Challenges facing lawmakers at the interface of robotics, cybersecurity, and humans. © Blue Planet Studio/Shutterstock.com
The pace of advances in AI technologies over the past few decades has made it an exciting time for technology; however, AI's rapid progress in recent years may be leaving law and policy behind in several areas according to Keio University's Fumio Shimpo, including infringements on the right to privacy, data protection issues, criminal liability, information security, and consumer protection. In his recent paper in the Global Privacy Law Review, Shimpo also highlights the importance of robust international agreements to enable the smooth transfer of the kind of data today's AI equipped technology can amass.
AI technologies have followed a "boom and bust" trajectory ever since they first moved from the realm of myth to the real-world programming of the 1950s. As the limitations of algorithms running to fixed rules became increasingly apparent, R&D funding in the sector dwindled. The Internet and its potential as a repository for expert knowledge from around the world refuelled optimism for the capabilities of AI in "knowledge-based systems" and "knowledge engineering," but these hopes too hit a wall in the late 1980s. One of the key distinguishing features of the "Third AI Boom" that followed is the technology's aptitude for "machine learning" and the sheer quantity of data it can access. "Now AI is being used in devices without us even being aware of the fact," Shimpo explains in the paper. "Thus, it is clear that there is a very real personal data-handling confidentiality threat where AI is gaining 'insights' into our everyday lives without us knowing that this is happening."
Data protection is not a new concern-Japan passed the Japanese Personal Information Protection Act back in 2003. However, Shimpo asserts that even with the revisions made in 2015, the act is still unable to definitively position which side of the law mega IT companies lie on when they make use of vast quantities of personal information from people when they, for instance, operate their smart phones.
The judgements made by AI are another concern. AI technology decision paths may be prone to discriminatory or criminal output, which requires informed measures to counter. Consumer choice may also be compromised because the suggestions an online "chatbot" type service might make start to stray further down the transaction channel. There is also a blind spot opening up in terms of possible security breaches of protections for moral safety. Shimpo points out that for years, progress in robotics has proceeded on the premise of an agreed "absolute safety standard." With AI at the controls, however, these safety standards may not, for example, be able to prevent a drone from invading private air space or engaging in voyeuristic or terrorist activity.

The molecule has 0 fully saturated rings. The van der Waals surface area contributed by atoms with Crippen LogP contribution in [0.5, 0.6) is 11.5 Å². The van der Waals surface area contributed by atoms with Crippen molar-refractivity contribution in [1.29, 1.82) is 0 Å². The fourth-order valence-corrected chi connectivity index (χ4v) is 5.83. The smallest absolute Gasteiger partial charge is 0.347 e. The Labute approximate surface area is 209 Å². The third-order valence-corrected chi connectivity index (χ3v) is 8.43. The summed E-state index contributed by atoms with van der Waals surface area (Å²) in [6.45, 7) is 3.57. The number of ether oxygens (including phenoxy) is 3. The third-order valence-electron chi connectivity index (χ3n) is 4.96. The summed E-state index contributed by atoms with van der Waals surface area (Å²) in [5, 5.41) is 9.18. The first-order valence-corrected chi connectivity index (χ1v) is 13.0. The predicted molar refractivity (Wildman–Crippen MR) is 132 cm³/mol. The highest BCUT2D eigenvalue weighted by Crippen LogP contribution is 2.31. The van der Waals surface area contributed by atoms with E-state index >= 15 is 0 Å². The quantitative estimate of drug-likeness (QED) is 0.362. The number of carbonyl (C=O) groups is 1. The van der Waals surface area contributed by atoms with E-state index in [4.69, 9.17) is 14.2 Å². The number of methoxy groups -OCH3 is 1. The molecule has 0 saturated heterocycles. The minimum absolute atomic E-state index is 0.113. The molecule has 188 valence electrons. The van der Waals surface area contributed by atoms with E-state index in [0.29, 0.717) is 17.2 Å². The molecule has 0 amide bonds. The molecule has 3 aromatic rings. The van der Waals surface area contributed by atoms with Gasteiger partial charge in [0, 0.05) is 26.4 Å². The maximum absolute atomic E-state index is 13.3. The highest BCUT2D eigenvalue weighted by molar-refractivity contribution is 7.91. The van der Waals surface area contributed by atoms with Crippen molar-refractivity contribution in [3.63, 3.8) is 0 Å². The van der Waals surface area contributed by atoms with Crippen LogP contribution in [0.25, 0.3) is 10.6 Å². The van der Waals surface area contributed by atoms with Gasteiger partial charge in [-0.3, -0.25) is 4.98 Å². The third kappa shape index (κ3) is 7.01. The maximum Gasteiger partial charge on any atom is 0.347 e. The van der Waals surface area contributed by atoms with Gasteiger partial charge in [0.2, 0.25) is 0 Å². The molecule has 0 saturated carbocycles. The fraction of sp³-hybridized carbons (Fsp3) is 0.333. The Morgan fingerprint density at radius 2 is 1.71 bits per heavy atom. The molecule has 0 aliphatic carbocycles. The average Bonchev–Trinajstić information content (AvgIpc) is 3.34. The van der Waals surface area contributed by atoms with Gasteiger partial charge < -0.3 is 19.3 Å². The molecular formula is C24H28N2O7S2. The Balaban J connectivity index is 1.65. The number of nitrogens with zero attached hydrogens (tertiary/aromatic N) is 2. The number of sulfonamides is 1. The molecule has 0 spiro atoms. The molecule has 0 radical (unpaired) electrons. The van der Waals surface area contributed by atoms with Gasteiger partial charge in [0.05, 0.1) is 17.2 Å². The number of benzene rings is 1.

For over a decade now, Shimpo has been insisting that we discuss this issue in the context of a whole, new legal area which he terms "Robot Law." But even with the development of these laws, he notes that AI and data protection policies in a given jurisdiction may be undermined without some kind of agreed international framework that tackles the transfer of data across borders. Efforts in this direction are already underway. At the G20 Osaka summit in June 2019, the Japanese government presented the concept of Data Free-Flow with Trust (DFFT), which would offer paths toward free and trusted data flow. This was primarily to promote international rule-making, which may also lead to responsible AI data collection and analysis. Japan and the EU also successfully constructed a framework for the mutual transfer of data in January 2019.
Ultimately, Shimpo concludes, when taking on the task of bringing the law and policy up to speed with AI and data technology, it is important to address specific issues without exaggerating or underplaying the potential hazards that lie ahead. "We need to bask in the warmth of the light of AI innovation by ensuring that we have been able to mitigate any of its chilling effects."
Published online 30 November 2020
About the researcher
Fumio Shimpo ― ProfessorFaculty of Policy Management
Fumio Shimpo's areas of academic expertise are Constitutional Law, Cyber-Law, and Robot Law. He is the Commissioner for International Academic Exchange at the Personal Information Protection Commission of Japan, and he also served as the Vice-Chair of the OECD Working Party on Security and Privacy in the Digital Economy (SPDE). He is also the Executive Director of the Japanese Constitutional Law Society, Director of the Japan Society of Information and Communication Research, Director of the Law and Computer Society, and Senior Research Fellow at the Institute for Information and Communications Policy of the Ministry of Internal Affairs and Communications.
- Fumio Shimpo. The Importance of 'Smooth' Data Usage and the Protection of Privacy in the Age of AI, IoT and Autonomous Robots, Global Privacy Law Review, Volume 1, Issue 1, 2020, 49-54. | article
Fumio Shimpo. The Principal Japanese AI and Robot Law. Strategy and Research toward Establishing Basic Principles, Journal of Law and Information System, 2018, Vol. 3, p. 44-65. | article